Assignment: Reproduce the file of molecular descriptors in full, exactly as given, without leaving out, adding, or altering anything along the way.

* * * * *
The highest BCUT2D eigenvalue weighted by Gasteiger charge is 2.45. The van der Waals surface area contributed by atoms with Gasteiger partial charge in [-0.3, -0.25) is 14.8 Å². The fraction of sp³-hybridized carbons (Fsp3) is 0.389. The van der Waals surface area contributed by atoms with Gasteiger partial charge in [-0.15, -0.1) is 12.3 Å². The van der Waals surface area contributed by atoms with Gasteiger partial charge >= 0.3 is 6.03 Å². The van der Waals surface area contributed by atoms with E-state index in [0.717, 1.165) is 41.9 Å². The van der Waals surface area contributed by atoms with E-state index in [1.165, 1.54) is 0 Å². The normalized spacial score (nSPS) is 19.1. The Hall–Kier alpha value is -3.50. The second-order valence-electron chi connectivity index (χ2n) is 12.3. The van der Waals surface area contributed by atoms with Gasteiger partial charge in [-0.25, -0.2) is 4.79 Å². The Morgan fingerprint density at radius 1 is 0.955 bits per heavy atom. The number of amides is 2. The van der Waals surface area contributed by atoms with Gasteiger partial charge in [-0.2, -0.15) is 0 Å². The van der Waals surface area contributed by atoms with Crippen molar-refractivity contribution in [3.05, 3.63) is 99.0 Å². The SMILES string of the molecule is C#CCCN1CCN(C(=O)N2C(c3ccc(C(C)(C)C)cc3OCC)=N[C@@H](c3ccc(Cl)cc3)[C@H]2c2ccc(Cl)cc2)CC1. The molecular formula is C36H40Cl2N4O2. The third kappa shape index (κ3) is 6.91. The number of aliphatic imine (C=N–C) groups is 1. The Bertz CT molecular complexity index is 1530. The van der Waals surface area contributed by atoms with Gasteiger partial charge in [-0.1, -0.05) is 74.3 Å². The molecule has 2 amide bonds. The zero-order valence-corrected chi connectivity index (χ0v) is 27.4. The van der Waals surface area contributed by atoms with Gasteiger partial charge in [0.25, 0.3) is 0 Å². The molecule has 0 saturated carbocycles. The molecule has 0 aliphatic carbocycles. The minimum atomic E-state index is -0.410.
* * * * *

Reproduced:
The highest BCUT2D eigenvalue weighted by Gasteiger charge is 2.45. The van der Waals surface area contributed by atoms with Gasteiger partial charge in [-0.3, -0.25) is 14.8 Å². The fraction of sp³-hybridized carbons (Fsp3) is 0.389. The van der Waals surface area contributed by atoms with Gasteiger partial charge in [-0.15, -0.1) is 12.3 Å². The van der Waals surface area contributed by atoms with Gasteiger partial charge >= 0.3 is 6.03 Å². The van der Waals surface area contributed by atoms with E-state index in [0.717, 1.165) is 41.9 Å². The van der Waals surface area contributed by atoms with E-state index in [1.165, 1.54) is 0 Å². The normalized spacial score (nSPS) is 19.1. The Hall–Kier alpha value is -3.50. The second-order valence-electron chi connectivity index (χ2n) is 12.3. The van der Waals surface area contributed by atoms with Gasteiger partial charge in [-0.25, -0.2) is 4.79 Å². The Morgan fingerprint density at radius 1 is 0.955 bits per heavy atom. The number of amides is 2. The van der Waals surface area contributed by atoms with Gasteiger partial charge in [-0.2, -0.15) is 0 Å². The van der Waals surface area contributed by atoms with Crippen molar-refractivity contribution in [3.05, 3.63) is 99.0 Å². The SMILES string of the molecule is C#CCCN1CCN(C(=O)N2C(c3ccc(C(C)(C)C)cc3OCC)=N[C@@H](c3ccc(Cl)cc3)[C@H]2c2ccc(Cl)cc2)CC1. The molecular formula is C36H40Cl2N4O2. The third kappa shape index (κ3) is 6.91. The number of aliphatic imine (C=N–C) groups is 1. The Bertz CT molecular complexity index is 1530. The van der Waals surface area contributed by atoms with Gasteiger partial charge in [-0.1, -0.05) is 74.3 Å². The molecule has 2 amide bonds. The zero-order valence-corrected chi connectivity index (χ0v) is 27.4. The van der Waals surface area contributed by atoms with Gasteiger partial charge in [0.25, 0.3) is 0 Å². The molecule has 0 saturated carbocycles. The molecule has 0 aliphatic carbocycles. The minimum atomic E-state index is -0.410.